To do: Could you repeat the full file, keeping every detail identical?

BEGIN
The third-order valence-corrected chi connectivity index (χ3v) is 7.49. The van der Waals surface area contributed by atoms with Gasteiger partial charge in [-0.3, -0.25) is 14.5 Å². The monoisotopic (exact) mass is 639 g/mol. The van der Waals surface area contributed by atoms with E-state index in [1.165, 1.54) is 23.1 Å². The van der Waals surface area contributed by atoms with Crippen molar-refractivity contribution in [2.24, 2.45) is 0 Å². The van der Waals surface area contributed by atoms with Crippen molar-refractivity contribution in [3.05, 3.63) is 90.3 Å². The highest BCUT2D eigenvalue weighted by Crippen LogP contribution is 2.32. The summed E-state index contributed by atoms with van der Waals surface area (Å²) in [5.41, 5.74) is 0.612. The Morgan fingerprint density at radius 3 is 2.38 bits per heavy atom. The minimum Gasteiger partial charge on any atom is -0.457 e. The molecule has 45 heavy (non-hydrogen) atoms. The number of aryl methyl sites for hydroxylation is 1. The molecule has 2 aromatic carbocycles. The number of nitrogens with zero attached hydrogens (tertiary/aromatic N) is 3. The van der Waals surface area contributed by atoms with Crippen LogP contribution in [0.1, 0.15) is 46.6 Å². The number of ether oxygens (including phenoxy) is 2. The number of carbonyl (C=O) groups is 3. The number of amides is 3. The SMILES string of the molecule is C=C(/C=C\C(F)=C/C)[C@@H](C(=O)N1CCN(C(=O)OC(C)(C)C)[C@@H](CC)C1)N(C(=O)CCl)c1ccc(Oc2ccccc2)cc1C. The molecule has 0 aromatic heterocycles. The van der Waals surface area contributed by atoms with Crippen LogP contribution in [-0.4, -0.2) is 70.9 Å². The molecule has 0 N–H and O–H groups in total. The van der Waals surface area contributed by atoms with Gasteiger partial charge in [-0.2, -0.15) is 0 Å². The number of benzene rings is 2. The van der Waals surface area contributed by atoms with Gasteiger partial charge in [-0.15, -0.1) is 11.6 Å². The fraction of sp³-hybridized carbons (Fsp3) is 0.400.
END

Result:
The third-order valence-corrected chi connectivity index (χ3v) is 7.49. The van der Waals surface area contributed by atoms with Gasteiger partial charge in [-0.3, -0.25) is 14.5 Å². The monoisotopic (exact) mass is 639 g/mol. The van der Waals surface area contributed by atoms with E-state index in [1.165, 1.54) is 23.1 Å². The van der Waals surface area contributed by atoms with Crippen molar-refractivity contribution in [2.24, 2.45) is 0 Å². The van der Waals surface area contributed by atoms with Crippen molar-refractivity contribution in [3.05, 3.63) is 90.3 Å². The highest BCUT2D eigenvalue weighted by Crippen LogP contribution is 2.32. The summed E-state index contributed by atoms with van der Waals surface area (Å²) in [5.41, 5.74) is 0.612. The Morgan fingerprint density at radius 3 is 2.38 bits per heavy atom. The minimum Gasteiger partial charge on any atom is -0.457 e. The molecule has 45 heavy (non-hydrogen) atoms. The number of aryl methyl sites for hydroxylation is 1. The molecule has 2 aromatic carbocycles. The number of nitrogens with zero attached hydrogens (tertiary/aromatic N) is 3. The van der Waals surface area contributed by atoms with Crippen LogP contribution in [0.1, 0.15) is 46.6 Å². The number of ether oxygens (including phenoxy) is 2. The number of carbonyl (C=O) groups is 3. The number of amides is 3. The SMILES string of the molecule is C=C(/C=C\C(F)=C/C)[C@@H](C(=O)N1CCN(C(=O)OC(C)(C)C)[C@@H](CC)C1)N(C(=O)CCl)c1ccc(Oc2ccccc2)cc1C. The molecule has 0 aromatic heterocycles. The van der Waals surface area contributed by atoms with Crippen LogP contribution in [-0.4, -0.2) is 70.9 Å². The molecule has 0 N–H and O–H groups in total. The van der Waals surface area contributed by atoms with Gasteiger partial charge in [-0.2, -0.15) is 0 Å². The number of benzene rings is 2. The van der Waals surface area contributed by atoms with Gasteiger partial charge in [-0.15, -0.1) is 11.6 Å². The fraction of sp³-hybridized carbons (Fsp3) is 0.400.